The recent New York Times article Charting Creativity: Signposts of a Hazy Territory, explores how scientists are trying to track creativity in the human brain. In the article, Rex Jung says “Creativity is kind of like pornography — you know it when you see it,” I liked that statement but wonder if it really is that simple in the real world. I believe the definition of what constitutes creativity, like pornography, is determined by the individual exposed to it. It seems as graphic designers, the way we promote and define creativity to our clients has changed.
A recent post by Isabelle Swiderski on the Seven25 blog Design Influence spoke about designers courting the mystery of creativity:
“We’ve been hell-bent on convincing everyone that we’re not ‘creative’ in the pejorative sense of the word. We are creatives who get business. We are business people with a creative streak and a solid process. This may be true to a certain extent but it has resulted in design thinking being understood as a formula, a series of tried-and-tested steps that can only yield the right results and in the end perhaps don’t require the contributions of a ‘creative’ person at all.”
Scientists are debating just what is creativity, with some feeling that the common definition — the ability to combine novelty and usefulness in a particular social context, is no longer applicable. John Kounios, a psychologist at Drexel University believes “creativity is a complex concept; it’s not a single thing”.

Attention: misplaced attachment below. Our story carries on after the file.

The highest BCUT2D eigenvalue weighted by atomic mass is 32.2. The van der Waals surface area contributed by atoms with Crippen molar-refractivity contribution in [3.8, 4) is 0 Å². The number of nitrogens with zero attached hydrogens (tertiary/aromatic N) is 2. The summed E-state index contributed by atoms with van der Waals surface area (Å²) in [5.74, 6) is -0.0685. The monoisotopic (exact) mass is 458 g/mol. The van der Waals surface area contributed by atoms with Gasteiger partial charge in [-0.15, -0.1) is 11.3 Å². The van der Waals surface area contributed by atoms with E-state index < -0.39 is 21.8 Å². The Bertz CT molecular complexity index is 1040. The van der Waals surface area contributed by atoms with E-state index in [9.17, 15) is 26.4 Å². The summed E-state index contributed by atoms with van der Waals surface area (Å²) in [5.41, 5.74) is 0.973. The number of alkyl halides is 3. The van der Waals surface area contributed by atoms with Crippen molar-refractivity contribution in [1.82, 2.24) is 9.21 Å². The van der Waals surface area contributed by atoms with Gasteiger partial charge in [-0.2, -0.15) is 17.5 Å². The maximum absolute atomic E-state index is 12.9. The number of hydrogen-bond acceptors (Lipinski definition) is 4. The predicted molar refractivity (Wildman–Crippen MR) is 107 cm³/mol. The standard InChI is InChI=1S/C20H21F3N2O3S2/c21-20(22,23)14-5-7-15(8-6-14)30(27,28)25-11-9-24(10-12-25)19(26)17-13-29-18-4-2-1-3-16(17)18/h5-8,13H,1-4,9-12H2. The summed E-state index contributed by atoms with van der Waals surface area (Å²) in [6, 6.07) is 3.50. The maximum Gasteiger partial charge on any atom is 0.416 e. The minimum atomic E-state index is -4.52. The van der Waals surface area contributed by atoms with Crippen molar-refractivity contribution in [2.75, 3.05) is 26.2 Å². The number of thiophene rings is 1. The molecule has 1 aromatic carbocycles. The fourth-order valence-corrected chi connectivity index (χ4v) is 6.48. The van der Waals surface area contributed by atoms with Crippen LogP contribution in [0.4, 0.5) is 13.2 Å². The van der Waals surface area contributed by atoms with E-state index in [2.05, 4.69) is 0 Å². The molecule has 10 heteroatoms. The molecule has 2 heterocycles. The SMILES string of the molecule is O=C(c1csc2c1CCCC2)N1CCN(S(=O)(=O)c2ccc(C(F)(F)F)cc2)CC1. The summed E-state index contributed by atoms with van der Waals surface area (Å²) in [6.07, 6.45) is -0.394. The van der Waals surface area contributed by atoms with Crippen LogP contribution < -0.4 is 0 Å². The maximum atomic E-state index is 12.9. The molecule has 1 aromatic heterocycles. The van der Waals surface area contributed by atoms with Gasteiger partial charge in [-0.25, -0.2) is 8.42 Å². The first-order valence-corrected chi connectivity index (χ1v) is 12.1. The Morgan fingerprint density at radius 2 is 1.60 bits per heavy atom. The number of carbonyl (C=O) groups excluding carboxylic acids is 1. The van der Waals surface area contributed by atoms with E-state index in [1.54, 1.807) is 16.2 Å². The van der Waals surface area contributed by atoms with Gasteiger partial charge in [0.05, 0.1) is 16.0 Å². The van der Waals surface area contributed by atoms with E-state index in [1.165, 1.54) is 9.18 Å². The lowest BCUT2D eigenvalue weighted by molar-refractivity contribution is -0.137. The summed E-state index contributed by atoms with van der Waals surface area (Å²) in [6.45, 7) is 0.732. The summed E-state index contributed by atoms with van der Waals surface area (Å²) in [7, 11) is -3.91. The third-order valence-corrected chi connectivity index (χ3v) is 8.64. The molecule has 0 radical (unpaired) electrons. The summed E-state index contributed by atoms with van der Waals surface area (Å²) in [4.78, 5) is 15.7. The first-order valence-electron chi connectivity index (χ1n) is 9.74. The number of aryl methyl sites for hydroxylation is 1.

How our clients perceive creativity and its role in graphic design is also a complex concept. Any example of graphic design will elicit mixed judgments over just how creative the work is. It is also difficult for me as a designer to separate the different aspects of a design process — to segregate the portions that are creative. In my mind, the entire process is a creative one. But I have, like many designers, turned my back on discussing and selling the magic inherent in this process.
Has talking about creativity in graphic design become like discussing pornography? Have we become conditioned to only talk about creativity in rare instances and not every time we meet with our clients?
Steve Zelle is a logo designer and consultant with over twenty years’ experience working with clients. Based in Ottawa, Canada, he operates as idApostle and is the founder of Processed Identity. You can reach him through his website or on Twitter.